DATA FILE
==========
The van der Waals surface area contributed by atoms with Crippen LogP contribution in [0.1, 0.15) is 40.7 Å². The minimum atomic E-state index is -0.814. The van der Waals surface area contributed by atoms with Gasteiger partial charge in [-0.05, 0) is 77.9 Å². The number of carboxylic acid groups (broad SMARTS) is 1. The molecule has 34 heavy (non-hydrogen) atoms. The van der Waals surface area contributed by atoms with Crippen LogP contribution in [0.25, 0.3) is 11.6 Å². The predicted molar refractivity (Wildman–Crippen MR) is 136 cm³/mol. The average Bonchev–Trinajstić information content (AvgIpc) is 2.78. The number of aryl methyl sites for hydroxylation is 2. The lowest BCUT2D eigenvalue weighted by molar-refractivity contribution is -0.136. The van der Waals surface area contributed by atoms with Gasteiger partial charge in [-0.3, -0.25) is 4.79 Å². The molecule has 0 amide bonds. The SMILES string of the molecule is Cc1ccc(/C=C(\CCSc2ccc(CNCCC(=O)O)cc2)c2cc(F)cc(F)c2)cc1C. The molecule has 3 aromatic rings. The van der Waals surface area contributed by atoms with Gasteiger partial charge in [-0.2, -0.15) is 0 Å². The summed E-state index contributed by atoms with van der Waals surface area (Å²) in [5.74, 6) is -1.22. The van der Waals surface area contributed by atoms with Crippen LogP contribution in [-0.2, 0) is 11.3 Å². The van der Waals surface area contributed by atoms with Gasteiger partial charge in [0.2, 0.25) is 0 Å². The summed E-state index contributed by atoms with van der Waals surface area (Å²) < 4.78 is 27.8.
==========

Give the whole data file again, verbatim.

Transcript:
The van der Waals surface area contributed by atoms with Crippen LogP contribution in [0.1, 0.15) is 40.7 Å². The minimum atomic E-state index is -0.814. The van der Waals surface area contributed by atoms with Gasteiger partial charge in [-0.05, 0) is 77.9 Å². The number of carboxylic acid groups (broad SMARTS) is 1. The molecule has 34 heavy (non-hydrogen) atoms. The van der Waals surface area contributed by atoms with Crippen LogP contribution in [0.25, 0.3) is 11.6 Å². The predicted molar refractivity (Wildman–Crippen MR) is 136 cm³/mol. The average Bonchev–Trinajstić information content (AvgIpc) is 2.78. The number of aryl methyl sites for hydroxylation is 2. The lowest BCUT2D eigenvalue weighted by molar-refractivity contribution is -0.136. The van der Waals surface area contributed by atoms with Gasteiger partial charge in [-0.3, -0.25) is 4.79 Å². The molecule has 0 amide bonds. The SMILES string of the molecule is Cc1ccc(/C=C(\CCSc2ccc(CNCCC(=O)O)cc2)c2cc(F)cc(F)c2)cc1C. The molecule has 3 aromatic rings. The van der Waals surface area contributed by atoms with Gasteiger partial charge in [-0.2, -0.15) is 0 Å². The summed E-state index contributed by atoms with van der Waals surface area (Å²) in [5.74, 6) is -1.22. The van der Waals surface area contributed by atoms with Crippen LogP contribution in [-0.2, 0) is 11.3 Å². The van der Waals surface area contributed by atoms with Gasteiger partial charge in [0.2, 0.25) is 0 Å². The summed E-state index contributed by atoms with van der Waals surface area (Å²) < 4.78 is 27.8.